...... and how were these then able to go on to form atoms?
Again, the question is 'How did elementary particles form? Words like <<Initially, various kinds of subatomic particles are formed in stages>> do not, frankly, cut it.
You were given precise answers. You didn’t specify anything about how how theoretical you wanted the answer, so there was no possible way for us to know that is what you wanted until now.hence the (I thought quite precise) question 'In the beginning how did the elementary particles form?' The 'answers' I have been pointed to seem too theoretical.
The first atoms of hydrogen formed when protons and electrons cooled down enough that they were slow enough that a proton could capture an electron.how were atoms of hydrogen first formed?
I would call myself a practical Physicist, hence the (I thought quite precise) question 'In the beginning how did the elementary particles form?' The 'answers' I have been pointed to seem too theoretical.
heoretical Physicists, bless them, have, IMHO, gone a long way to make Physics obscure for an averagely-intelligent person. I have only ever come across one Physicist - Feynman - who could speak to the masses in a way they could understand.
Perhaps I can ask the question again, slightly differently; how were atoms of hydrogen first formed? Maybe someone could just slip in a statement about how protons and electrons were formed before hydrogen atoms.
You didn’t specify anything about how how theoretical you wanted the answer, so there was no possible way for us to know that is what you wanted until now.
Theoretical Physicists, bless them, have, IMHO, gone a long way to make Physics obscure for an averagely-intelligent person. I have only ever come across one Physicist - Feynman - who could speak to the masses in a way they could understand.
To the contrary! Theoretical physics is concerned with making physics simpler and easier to understand than a collection of empirical facts. You are right when you say that theoretical physics cannot be described by words, because the adequate language is mathematics, and accepting this and learning the actual mathematics you need to do modern physics provides great intuition about things far beyond our everyday experience, extending it into the realm of the very small (down to sub-atomic particle scales and up to huge scales of the entire universe).Theoretical physics IS obscure, counter intuitive and can’t be described in words, as a physics graduate from your 1966 finals, how many of you exam questions/answers were answered in words?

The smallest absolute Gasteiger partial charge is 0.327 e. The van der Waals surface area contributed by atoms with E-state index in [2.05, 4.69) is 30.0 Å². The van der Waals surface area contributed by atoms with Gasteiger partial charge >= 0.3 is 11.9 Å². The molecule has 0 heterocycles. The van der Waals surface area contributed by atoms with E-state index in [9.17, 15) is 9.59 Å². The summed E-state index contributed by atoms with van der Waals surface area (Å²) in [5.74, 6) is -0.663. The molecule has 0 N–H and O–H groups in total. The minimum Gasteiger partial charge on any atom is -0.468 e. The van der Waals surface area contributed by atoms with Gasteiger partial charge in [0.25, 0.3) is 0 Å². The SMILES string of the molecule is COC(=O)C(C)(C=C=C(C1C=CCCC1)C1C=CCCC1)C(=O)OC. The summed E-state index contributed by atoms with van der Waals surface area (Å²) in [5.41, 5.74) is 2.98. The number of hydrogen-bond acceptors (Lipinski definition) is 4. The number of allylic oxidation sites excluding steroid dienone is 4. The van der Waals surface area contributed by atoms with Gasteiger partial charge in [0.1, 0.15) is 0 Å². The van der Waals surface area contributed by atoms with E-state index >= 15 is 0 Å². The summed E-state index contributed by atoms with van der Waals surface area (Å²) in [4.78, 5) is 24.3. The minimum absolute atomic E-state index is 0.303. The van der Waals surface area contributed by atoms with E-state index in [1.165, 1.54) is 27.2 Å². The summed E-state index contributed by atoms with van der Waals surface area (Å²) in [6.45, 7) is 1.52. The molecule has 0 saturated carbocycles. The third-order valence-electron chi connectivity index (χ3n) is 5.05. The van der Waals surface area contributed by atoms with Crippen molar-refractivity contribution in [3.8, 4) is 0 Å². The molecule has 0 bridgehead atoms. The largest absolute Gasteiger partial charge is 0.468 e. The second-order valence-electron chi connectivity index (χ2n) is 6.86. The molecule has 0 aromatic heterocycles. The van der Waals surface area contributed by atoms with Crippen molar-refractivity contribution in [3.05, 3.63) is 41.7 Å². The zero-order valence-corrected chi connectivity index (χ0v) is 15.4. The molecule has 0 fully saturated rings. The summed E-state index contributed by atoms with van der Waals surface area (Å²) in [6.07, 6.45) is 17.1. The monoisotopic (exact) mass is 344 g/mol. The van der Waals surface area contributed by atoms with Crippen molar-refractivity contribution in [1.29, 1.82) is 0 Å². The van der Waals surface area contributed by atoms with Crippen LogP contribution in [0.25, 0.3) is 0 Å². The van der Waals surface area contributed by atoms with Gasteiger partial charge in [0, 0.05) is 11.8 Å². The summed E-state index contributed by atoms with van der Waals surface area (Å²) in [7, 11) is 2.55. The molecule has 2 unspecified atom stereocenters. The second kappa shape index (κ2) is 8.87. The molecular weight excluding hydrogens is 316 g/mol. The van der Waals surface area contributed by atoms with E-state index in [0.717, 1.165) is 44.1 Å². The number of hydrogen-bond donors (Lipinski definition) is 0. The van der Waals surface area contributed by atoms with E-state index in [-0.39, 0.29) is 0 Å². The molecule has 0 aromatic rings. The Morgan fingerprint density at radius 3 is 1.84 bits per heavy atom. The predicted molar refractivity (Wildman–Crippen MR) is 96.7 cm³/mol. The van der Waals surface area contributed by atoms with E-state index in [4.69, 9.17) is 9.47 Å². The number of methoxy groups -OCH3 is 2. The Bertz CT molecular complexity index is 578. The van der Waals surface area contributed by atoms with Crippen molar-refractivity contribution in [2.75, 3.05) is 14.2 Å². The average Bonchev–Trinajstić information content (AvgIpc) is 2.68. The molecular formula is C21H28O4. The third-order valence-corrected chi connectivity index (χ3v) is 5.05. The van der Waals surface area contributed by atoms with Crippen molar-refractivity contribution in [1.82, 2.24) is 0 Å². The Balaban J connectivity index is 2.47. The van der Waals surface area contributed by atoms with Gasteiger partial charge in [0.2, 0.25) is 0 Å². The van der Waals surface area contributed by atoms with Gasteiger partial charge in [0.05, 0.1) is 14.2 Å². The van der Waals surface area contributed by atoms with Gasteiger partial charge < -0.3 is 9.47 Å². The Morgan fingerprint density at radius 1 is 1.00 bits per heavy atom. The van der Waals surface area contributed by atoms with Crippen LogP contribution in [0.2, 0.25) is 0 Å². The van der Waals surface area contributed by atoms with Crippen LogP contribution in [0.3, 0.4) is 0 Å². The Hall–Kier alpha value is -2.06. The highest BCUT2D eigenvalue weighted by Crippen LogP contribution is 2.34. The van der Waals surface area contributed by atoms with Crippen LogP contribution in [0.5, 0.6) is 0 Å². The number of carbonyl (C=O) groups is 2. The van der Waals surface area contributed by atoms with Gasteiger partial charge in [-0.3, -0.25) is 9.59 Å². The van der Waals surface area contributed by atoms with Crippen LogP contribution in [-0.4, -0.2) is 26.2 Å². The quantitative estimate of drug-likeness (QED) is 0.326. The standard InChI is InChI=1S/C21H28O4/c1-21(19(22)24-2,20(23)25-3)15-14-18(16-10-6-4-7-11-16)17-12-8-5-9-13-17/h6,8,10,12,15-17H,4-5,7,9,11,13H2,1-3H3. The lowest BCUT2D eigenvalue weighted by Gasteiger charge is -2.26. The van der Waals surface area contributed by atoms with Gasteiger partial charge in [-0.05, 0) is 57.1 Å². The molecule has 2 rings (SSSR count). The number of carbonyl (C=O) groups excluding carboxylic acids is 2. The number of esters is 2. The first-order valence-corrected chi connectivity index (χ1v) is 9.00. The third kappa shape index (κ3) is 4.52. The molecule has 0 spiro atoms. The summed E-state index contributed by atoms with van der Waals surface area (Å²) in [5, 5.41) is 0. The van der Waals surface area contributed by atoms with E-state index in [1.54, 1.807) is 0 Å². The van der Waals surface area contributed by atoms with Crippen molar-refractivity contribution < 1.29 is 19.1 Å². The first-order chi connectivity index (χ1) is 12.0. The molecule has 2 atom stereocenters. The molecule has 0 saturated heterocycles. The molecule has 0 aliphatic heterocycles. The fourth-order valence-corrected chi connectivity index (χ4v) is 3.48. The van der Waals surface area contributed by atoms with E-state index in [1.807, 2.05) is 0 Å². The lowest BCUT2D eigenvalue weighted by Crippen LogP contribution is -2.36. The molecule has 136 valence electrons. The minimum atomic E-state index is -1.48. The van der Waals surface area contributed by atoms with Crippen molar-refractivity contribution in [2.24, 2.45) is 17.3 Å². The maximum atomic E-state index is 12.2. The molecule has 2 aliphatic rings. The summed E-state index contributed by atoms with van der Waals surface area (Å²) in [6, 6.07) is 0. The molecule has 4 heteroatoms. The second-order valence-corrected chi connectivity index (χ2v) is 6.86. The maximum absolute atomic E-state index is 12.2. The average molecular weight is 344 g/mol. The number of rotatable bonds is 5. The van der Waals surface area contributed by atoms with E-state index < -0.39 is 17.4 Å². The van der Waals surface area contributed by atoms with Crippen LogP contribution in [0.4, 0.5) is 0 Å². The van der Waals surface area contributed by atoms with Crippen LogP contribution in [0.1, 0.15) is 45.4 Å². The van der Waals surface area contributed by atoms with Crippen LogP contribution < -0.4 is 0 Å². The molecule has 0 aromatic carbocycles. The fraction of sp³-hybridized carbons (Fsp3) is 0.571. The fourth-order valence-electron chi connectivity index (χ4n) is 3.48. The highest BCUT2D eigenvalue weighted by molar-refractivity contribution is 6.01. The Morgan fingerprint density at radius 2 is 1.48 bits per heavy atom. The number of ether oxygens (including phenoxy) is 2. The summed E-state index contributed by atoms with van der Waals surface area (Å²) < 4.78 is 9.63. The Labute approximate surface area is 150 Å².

For QM and GR?
Pretty tough describing general relativity in words only and it the attempts I have read were entirely unsatisfying.
“Space tell mass how to move and mass tells space how to bend.” Does that really tell you anything?
Lots of wordy descriptions for the layman on virtual particles that turn out to be wrong because the words just don’t cut it.
Richard Feynman who you said was an exception described the atom like this, (paraphrase) “It is not like a star with orbiting planets it is not like a cloud of electrons encircling the nucleus it is like nothing you can imagine.”
I think that is a pretty unsatisfying explanation of something. What something isn’t.
Where the science/data/research stops (like at T=0) the perfectly good answer is, from what I have read on PF is “We don’t know.” (I am not one of the "we")
Or “We don’t know yet.” (I prefer that one)
Baryons are subatomic particles such as protons and neutrons, that are composed of three quarks. It would be expected that both baryons, and particles known as antibaryons would have formed in equal numbers. However, this does not seem to be what happened – as far as we know, the universe was left with far more baryons than antibaryons. Almost no antibaryons are observed in nature. Any explanation for this phenomenon must allow the Sakharov conditions to be satisfied at some time after the end of cosmological inflation. While particle physics suggests asymmetries under which these conditions are met, these asymmetries are too small empirically to account for the observed baryon-antibaryon asymmetry of the universe.